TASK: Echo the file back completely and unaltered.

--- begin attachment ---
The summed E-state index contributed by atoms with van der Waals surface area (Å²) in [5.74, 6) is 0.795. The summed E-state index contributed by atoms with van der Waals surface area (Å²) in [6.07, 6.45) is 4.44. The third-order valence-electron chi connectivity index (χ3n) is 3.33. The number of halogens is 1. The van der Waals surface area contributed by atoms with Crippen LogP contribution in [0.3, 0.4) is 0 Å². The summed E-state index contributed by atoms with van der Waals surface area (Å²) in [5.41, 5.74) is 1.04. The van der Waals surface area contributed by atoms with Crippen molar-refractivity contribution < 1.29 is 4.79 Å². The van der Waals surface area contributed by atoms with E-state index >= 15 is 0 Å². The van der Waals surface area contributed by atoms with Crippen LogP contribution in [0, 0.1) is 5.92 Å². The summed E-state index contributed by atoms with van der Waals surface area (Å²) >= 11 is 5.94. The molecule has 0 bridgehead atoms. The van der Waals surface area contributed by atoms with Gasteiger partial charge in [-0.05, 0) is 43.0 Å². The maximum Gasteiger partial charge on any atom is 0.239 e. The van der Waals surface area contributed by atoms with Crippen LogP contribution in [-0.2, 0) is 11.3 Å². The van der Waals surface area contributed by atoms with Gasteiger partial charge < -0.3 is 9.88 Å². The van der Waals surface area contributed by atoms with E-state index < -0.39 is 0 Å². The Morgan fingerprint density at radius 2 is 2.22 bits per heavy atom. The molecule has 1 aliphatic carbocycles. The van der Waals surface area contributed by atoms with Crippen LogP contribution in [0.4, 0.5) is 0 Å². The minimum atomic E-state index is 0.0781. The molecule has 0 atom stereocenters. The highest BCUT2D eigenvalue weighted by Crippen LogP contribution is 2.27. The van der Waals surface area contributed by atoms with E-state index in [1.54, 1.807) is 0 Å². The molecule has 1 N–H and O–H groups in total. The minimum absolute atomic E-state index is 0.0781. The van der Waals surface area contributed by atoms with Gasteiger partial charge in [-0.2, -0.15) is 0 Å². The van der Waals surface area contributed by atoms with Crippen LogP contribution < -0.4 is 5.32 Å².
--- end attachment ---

The summed E-state index contributed by atoms with van der Waals surface area (Å²) in [5.74, 6) is 0.795. The summed E-state index contributed by atoms with van der Waals surface area (Å²) in [6.07, 6.45) is 4.44. The third-order valence-electron chi connectivity index (χ3n) is 3.33. The number of halogens is 1. The van der Waals surface area contributed by atoms with Crippen LogP contribution in [0.3, 0.4) is 0 Å². The summed E-state index contributed by atoms with van der Waals surface area (Å²) in [5.41, 5.74) is 1.04. The van der Waals surface area contributed by atoms with Crippen molar-refractivity contribution < 1.29 is 4.79 Å². The van der Waals surface area contributed by atoms with E-state index >= 15 is 0 Å². The van der Waals surface area contributed by atoms with Crippen LogP contribution in [0, 0.1) is 5.92 Å². The summed E-state index contributed by atoms with van der Waals surface area (Å²) >= 11 is 5.94. The molecule has 0 bridgehead atoms. The van der Waals surface area contributed by atoms with Gasteiger partial charge in [-0.05, 0) is 43.0 Å². The maximum Gasteiger partial charge on any atom is 0.239 e. The van der Waals surface area contributed by atoms with Crippen LogP contribution in [-0.2, 0) is 11.3 Å². The van der Waals surface area contributed by atoms with Gasteiger partial charge < -0.3 is 9.88 Å². The van der Waals surface area contributed by atoms with E-state index < -0.39 is 0 Å². The Morgan fingerprint density at radius 2 is 2.22 bits per heavy atom. The molecule has 1 aliphatic carbocycles. The van der Waals surface area contributed by atoms with Crippen LogP contribution in [0.4, 0.5) is 0 Å². The minimum atomic E-state index is 0.0781. The molecule has 0 atom stereocenters. The highest BCUT2D eigenvalue weighted by Crippen LogP contribution is 2.27. The van der Waals surface area contributed by atoms with E-state index in [1.54, 1.807) is 0 Å². The molecule has 1 N–H and O–H groups in total. The minimum absolute atomic E-state index is 0.0781. The van der Waals surface area contributed by atoms with Gasteiger partial charge in [-0.2, -0.15) is 0 Å². The van der Waals surface area contributed by atoms with Crippen LogP contribution < -0.4 is 5.32 Å².